In protest against the Record of Understanding, Zulu leader Buthelezi established an alternative to Codesa to include the leaders of groups disadvantaged by the ANC's strong lead in the Codesa forum--i.e., white conservatives and black homeland leaders, whose power bases were eroding. The resulting Concerned South Africans Group (Cosag) pressed for a federal constitution to preserve the rights of ethnic minorities, especially the Zulu and whites.
Negotiations resumed on March 5, 1993, but the fragile process was again threatened a month later, when Chris Hani, the popular general secretary of the South African Communist Party (SACP), was murdered. ANC leaders joined the government in trying to stem outbreaks of retaliatory violence, and several white extremists were arrested within weeks after the murder. With a new sense of urgency, political negotiators tried to speed the process and set the date for nationwide elections no later than April 27, 1994.
The draft constitution published on July 26, 1993, contained concessions to all sides--a federal system of regional legislatures, equal voting rights regardless of race, and a bicameral legislature. Negotiators were undeterred by the storm of protests that followed, and they went on to establish a Transitional Executive Council (TEC), a multiracial body that would share executive responsibilities with President de Klerk during election preparations. Cosag boycotted the TEC and formed the Freedom Alliance to demand equal status with the government and the ANC. Sensing new momentum, however, the government cracked down on right-wing violence and tried to reason with white extremists, without slowing the pace of election preparations.
Preparing for Elections
In November 1993, negotiators endorsed the draft of the interim constitution calling for a five-year transitional government, and the tricameral parliament endorsed the draft in December. The timetable for elections remained firm after that. Mandela and the ANC, sensing their imminent rise to power and to responsibility for the country's welfare, called for the immediate lifting of remaining international sanctions and sought new donors and investors for South Africa. But the ongoing violence, which was frightening away investors, also threatened to delay the April elections.
In December 1993, the multiracial TEC was installed as part of the executive branch of government--over the objections of the Freedom Alliance and the PAC. The TEC quickly established seven subcouncils with specific responsibilities during the transition. It also approved the formation of an eleven-member Independent Electoral Commission (IEC) to organize and to verify the planned elections, and it deployed police and army units to northern Natal to try to end the violence.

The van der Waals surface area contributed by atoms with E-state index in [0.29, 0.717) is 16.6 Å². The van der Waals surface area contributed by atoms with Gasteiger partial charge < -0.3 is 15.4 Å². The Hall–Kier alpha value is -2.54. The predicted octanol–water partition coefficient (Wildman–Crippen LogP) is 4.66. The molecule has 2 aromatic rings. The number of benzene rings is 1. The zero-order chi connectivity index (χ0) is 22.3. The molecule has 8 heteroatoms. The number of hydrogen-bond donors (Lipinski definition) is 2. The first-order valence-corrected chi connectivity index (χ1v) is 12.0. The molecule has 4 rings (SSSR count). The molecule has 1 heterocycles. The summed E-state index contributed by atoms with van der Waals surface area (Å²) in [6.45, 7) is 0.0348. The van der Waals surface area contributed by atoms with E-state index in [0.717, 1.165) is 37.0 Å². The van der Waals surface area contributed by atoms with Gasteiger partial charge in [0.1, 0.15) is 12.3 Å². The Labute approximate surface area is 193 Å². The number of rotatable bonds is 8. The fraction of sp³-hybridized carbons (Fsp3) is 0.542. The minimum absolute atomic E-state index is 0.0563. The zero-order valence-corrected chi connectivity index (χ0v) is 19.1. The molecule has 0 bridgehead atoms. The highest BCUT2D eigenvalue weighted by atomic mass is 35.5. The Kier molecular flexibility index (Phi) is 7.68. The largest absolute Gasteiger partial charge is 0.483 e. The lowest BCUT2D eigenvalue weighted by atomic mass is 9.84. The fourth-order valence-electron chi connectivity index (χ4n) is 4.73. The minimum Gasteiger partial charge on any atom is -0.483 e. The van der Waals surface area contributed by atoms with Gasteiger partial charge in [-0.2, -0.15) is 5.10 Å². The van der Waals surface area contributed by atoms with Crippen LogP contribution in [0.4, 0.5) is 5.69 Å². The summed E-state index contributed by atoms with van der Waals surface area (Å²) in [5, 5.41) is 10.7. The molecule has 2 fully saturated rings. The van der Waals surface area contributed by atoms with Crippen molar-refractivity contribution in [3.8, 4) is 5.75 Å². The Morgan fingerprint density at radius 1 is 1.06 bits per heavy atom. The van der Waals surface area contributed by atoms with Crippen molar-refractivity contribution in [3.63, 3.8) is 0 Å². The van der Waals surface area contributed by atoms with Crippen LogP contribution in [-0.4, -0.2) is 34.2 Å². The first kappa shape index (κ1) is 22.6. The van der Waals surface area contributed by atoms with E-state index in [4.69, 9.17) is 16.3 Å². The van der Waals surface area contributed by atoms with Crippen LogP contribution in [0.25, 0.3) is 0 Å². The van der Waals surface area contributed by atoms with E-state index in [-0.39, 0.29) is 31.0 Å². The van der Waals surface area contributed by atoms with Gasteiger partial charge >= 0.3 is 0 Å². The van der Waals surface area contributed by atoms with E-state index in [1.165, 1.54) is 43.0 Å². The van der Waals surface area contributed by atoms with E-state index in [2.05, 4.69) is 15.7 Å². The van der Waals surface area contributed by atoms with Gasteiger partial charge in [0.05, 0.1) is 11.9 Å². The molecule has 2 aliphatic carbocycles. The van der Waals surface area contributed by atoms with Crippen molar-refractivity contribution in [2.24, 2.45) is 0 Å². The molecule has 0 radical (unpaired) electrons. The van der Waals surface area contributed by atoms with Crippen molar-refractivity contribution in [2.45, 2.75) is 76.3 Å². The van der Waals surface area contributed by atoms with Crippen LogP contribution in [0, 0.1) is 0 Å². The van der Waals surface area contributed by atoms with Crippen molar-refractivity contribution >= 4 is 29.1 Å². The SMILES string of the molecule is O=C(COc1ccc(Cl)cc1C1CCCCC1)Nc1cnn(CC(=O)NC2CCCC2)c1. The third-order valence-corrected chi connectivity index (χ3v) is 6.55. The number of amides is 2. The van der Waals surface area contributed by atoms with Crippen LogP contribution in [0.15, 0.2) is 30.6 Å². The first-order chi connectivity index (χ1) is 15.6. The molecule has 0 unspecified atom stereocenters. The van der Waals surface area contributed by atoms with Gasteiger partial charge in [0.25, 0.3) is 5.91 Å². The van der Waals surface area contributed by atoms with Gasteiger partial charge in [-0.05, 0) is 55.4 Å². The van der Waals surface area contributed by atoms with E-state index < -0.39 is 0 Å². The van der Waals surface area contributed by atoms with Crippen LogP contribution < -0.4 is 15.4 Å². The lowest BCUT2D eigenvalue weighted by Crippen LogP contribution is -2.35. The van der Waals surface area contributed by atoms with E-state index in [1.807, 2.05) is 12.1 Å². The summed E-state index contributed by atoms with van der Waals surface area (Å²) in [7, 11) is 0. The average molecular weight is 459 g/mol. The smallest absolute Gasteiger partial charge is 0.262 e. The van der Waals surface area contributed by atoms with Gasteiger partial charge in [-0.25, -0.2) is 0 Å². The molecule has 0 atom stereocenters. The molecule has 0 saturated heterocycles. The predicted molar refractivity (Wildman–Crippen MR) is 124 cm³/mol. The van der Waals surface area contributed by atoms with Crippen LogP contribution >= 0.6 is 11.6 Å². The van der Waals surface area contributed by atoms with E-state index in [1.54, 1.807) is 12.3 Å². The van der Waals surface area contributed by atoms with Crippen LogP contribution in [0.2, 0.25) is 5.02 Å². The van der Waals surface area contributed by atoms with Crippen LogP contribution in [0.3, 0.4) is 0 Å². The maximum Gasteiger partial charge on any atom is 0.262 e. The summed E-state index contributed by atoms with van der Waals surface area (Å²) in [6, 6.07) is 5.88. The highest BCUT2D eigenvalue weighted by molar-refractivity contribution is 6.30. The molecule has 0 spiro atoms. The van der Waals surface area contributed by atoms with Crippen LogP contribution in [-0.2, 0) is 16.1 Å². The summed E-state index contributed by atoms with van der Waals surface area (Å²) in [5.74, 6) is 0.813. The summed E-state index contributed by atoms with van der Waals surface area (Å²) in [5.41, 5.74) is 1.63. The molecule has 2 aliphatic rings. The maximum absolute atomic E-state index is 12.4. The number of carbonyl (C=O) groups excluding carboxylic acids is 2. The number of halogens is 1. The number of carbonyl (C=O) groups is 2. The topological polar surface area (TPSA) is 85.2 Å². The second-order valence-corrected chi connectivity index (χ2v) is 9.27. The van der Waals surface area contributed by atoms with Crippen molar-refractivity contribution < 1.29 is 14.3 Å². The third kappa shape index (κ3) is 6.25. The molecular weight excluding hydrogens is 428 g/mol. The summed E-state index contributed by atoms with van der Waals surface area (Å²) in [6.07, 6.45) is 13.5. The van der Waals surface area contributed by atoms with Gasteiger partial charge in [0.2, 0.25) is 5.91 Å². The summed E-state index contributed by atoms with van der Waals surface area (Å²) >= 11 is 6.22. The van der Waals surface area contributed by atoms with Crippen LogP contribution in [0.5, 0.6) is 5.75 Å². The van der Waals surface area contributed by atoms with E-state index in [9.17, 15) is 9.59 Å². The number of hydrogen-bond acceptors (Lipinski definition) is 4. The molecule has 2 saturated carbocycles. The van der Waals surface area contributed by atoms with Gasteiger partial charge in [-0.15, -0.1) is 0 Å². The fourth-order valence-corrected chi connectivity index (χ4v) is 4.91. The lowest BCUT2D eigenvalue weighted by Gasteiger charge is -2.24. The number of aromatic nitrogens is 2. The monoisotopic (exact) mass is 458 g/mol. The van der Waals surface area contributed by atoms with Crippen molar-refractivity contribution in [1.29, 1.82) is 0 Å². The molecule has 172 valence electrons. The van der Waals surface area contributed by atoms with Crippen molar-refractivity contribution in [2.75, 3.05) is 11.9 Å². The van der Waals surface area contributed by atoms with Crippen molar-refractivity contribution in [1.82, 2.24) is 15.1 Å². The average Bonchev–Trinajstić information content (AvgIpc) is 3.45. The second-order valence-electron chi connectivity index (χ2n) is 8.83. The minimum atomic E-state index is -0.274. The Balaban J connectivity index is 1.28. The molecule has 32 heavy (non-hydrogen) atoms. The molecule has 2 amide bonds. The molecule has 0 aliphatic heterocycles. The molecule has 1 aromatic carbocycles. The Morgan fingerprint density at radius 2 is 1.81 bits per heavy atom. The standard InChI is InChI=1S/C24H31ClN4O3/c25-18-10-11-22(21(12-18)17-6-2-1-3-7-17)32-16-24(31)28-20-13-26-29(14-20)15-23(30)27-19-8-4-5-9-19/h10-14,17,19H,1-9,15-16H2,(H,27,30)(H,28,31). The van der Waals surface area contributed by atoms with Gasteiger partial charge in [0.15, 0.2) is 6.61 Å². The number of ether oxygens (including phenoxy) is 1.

Other countries and international organizations began mobilizing support for South Africa's historic vote. The United Nations Observer Mission in South Africa (UNOMSA), which had deployed in small numbers to quell township violence in August 1992, expanded its mission to about 2,000 personnel to coordinate the teams of election observers that were being sent by the OAU, the European Union, the British Commonwealth, and several individual countries.
The antielection Freedom Alliance began to unravel in early 1994. White conservatives stepped up their demands for a separate, whites-only homeland--dispelling any illusions of support for their Freedom Alliance partners. The government of Ciskei, a homeland where the ANC's popularity exceeded that of the appointed president, broke away from its alliance partners and declared its intention to permit homeland residents to vote. The government in Bophuthatswana--another Freedom Alliance partner facing strong popular opposition--sought armed support from the neo-Nazi Afrikaner Resistance Movement (Afrikaner Weerstandsbeweging--AWB), prompting the SADF to intervene and to remove Bophuthatswana President Lucas Mangope from office. With the Freedom Alliance severely weakened, PAC President Clarence Makwetu--another election holdout--announced that group's suspension of its armed struggle, thus opening the way for election participation by its members.